Don’t Panic, the Sky Won’t Fall, Says Mellanox CEO
Eyal Waldman, CEO of Israeli chipmaker Mellanox, has spent the last week at home in coronavirus quarantine
Eyal Waldman, CEO of Israeli chipmaker Mellanox Technologies Ltd., is set to emerge from self-quarantine Wednesday. Last week, fear of the spreading Covid-19 virus had prompted Israeli authorities to mandate retroactive two-week home-quarantine for all those returning from China, Macau, Hong Kong, Singapore, Thailand, South Korea, Japan, Italy, France, Germany, Spain, Switzerland, Austria, and Egypt. Waldman had just returned from France.
“Staying in isolation for two weeks is not easy, but if that is what is required to stop the corona from spreading, we must follow instructions, pain and struggles aside,” Waldman told Calcalist in a phone interview Tuesday.
Mellanox currently has 50 employees in quarantine, Waldman said, and he expects the number to rise. “We are learning to work from home,” he explained. “Most of our business is multinational and so far we did not record damages,” he said. “Our manufacturing facilities in China have returned to near-full activity and we are not anticipating supply issues for this year’s first and second quarters.”
Waldman said he hopes to see Western countries adopt some of the severe measures taken in Asian countries to curb the coronavirus. “There is an aggressive viral disease going on, and in some of the countries, like Taiwan, China, and South Korea, it is under control and we are seeing fewer new patients,” he said. “We will have to learn how to control it and live with it. I do not see it ending soon.”
According to Waldman, Mellanox is well-prepared for a crisis. “We have contingency plans for every scenario and disaster. We have survived a tsunami, fires, and earthquakes, and we are prepared for a wide variety of situations. This is why we built up our stocks ahead of the Chinese New Year,” he said. “This crisis will have financial implications for sectors like travel and hospitality. Should it continue for a long time, the damages will be severe,” he said.
However, Waldman said people must not panic. “The world is not coming to an end,” he said. “People adapt, and when we understand the right mechanisms for stopping the pandemic, we will quickly return to normal. Those who have a lot of money and invest it will have less money, and that is not the end of the world.”
With respect to the current crisis, Waldman still thinks that from an economic standpoint, the 2008 global recession was more frightening. He expects the coronavirus to go from a purely medical crisis to an economic one, and foresees many companies being forced to cut costs. “Expenditure will decline in many sectors, and eventually, it will impact real estate prices,” he said. “It can also create opportunities for those who have cash on hand.”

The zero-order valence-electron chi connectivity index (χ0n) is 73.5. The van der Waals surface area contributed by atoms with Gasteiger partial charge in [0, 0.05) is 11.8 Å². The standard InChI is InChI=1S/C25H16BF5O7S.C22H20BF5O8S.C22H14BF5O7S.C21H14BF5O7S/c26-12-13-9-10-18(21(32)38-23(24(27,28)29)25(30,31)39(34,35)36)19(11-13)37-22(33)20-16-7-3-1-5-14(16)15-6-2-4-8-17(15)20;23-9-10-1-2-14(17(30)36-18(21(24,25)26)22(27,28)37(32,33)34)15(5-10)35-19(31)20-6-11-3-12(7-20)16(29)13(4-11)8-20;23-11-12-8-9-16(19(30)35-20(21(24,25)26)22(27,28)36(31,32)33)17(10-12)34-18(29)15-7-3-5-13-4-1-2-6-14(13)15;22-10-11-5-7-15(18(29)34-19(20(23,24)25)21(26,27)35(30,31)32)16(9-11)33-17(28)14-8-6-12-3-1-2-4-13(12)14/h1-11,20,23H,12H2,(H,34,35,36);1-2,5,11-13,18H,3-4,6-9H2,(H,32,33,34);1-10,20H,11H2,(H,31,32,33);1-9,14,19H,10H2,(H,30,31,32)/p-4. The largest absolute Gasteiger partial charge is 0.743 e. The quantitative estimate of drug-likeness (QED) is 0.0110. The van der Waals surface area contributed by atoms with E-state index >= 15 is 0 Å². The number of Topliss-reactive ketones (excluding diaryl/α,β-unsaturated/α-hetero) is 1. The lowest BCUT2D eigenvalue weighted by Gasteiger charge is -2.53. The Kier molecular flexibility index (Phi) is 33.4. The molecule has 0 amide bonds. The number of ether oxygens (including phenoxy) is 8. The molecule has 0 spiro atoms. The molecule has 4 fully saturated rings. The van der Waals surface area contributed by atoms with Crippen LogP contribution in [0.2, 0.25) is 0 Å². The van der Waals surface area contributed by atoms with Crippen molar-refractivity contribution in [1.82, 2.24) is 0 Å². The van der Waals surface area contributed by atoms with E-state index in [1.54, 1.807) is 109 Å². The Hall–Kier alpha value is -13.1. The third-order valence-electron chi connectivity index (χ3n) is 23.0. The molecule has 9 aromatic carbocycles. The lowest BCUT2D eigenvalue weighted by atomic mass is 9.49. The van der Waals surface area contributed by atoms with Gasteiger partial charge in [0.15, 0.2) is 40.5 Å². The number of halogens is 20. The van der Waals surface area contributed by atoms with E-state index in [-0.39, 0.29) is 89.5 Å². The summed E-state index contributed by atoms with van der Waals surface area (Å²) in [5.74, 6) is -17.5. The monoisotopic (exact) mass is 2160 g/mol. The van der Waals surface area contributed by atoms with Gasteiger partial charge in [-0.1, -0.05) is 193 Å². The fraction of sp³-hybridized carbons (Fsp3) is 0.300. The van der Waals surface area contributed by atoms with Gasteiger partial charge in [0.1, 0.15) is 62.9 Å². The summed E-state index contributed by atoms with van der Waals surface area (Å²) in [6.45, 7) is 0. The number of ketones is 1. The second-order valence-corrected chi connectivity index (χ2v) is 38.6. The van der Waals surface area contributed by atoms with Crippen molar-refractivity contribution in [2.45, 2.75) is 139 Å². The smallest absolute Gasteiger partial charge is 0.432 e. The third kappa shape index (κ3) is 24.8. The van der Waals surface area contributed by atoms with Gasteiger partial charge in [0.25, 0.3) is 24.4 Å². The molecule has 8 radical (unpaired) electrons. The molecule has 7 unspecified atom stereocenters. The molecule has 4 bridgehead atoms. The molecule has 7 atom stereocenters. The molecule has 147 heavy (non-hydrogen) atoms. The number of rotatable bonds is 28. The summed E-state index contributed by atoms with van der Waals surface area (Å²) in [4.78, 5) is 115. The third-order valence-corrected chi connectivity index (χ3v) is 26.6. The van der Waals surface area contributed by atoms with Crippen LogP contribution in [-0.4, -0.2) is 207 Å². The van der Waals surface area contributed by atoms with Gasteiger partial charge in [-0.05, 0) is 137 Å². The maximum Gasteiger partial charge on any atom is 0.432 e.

According to Waldman, the global economy will not need more than a quarter to adjust to the new reality. “There will be new life alongside the corona. If we cannot beat it, we will learn to live with it.”
To young companies, Waldman wants to remind that cash is king. “My approach was very conservative in terms of leverage,” he said. “Money is the most important thing, and you must maintain it and cut down costs while also continuing to develop. You need not put down your roadmap and come out of the crisis better off than when you entered it. Things will take longer, so you need to have money put aside, and opportunities will arise,” he said, adding that he would not make any rash decisions at a time like this.
Shortly before the outbreak of the coronavirus crisis, Mellanox was valued at nearly $7 billion, a valuation reflecting the amount Nvidia Corp. has agreed to pay for it last year. Back in March 2019, when the $6.9 billion acquisition deal was announced, that sum reflected a 17% premium on Mellanox’s market capitalization at the time. Now, with pandemic panic sending the global markets tumbling down, Mellanox’s market cap has diminished to approximately $6 billion.
“We foresaw that the acquisition process could drag out, and we factored in the situation between China and the U.S.,” Waldman said. “We still believe we can receive regulatory approval for the deal. It is taking longer than we expected, and we were conscious of the risks, it was all part of the negotiations.”
According to Waldman, Mellanox is ready for a scenario in which the deal with Nvidia falls through. “As a part of Nvidia or as an independent company, we are ready for both outcomes,” he said.